Classy Talk with Michael Shilling

Posted Mon, 6/17/2013 - 6:08pm by  |  Category:

What is the title of your class?
Being Funny

People should take this class because?
Any writer can make people laugh (on the outside), as long as you really want to make them cry (on the inside). If you can accomplish this dual end, you’ll be a narrative sorcerer. So, this class should really be called “Being a Narrative Sorcerer.” 

Can your students connect with you on social media? If so, how?Facebook:

Twitter: @Shilling664

Are any of your works online and available to the public?
Not any of my fiction, but here’s a link to the work I’ve written for MSN Music.

And for The Stranger. 

What are you reading right now?
This Love is Not For Cowards by Robert Andrew Powell

Fear and Loathing on the Campaign Trail ’72 by Hunter Thompson

What excites you about the material you’re teaching?
Comedy is a secret weapon to break hearts on the page, go tragic without going leaden, and act as the Trojan horse that converts the skeptical reader to unfamiliar situations and characters.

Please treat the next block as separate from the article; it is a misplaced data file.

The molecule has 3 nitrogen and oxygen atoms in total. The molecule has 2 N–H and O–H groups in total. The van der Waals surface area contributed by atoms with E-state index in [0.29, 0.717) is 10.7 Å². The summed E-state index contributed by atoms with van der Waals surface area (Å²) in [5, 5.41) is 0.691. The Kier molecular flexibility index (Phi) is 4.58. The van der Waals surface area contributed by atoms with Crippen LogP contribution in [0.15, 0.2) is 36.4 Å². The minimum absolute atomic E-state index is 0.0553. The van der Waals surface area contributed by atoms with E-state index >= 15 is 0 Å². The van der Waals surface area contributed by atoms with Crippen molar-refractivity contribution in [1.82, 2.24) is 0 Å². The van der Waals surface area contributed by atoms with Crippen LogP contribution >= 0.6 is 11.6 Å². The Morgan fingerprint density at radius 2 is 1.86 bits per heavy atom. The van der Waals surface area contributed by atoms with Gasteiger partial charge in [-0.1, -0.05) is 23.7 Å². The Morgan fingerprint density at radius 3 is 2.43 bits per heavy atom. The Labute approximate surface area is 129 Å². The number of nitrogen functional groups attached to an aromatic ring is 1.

What do you like best about teaching at Hugo House?
The students are committed and smart, talented and generous. They teach me as much as I teach them. 

What books made you want to write?
The White Album by Joan Didion

Libra by Don Delillo

Money by Martin Amis

If there was one piece of advice you could give an aspiring writer, what would it be?
Everything that you write and don’t like is a big step to writing something you love. So, get to work. 

Is there a book, poem, essay, etc. by another author that you wish you had written yourself? Why?
As far as comedy, I wish I’d written “Sea Oak” by George Saunders, because it makes me laugh so hard I start to cry, thereby performing the aforementioned narrative sorcery of comedy into tragedy. 

If you could have coffee with any author living or dead, who would it be?
Oscar Wilde

What’s your favorite book? If you could pair it with a glass of wine or a pint of beer, what would you choose?
My favorite book to drink to is Stanley Booth’s The True Adventures of the Rolling Stones. I’ll take Lillet on the rocks, because no one in the Stones would. I like to aggravate the text a little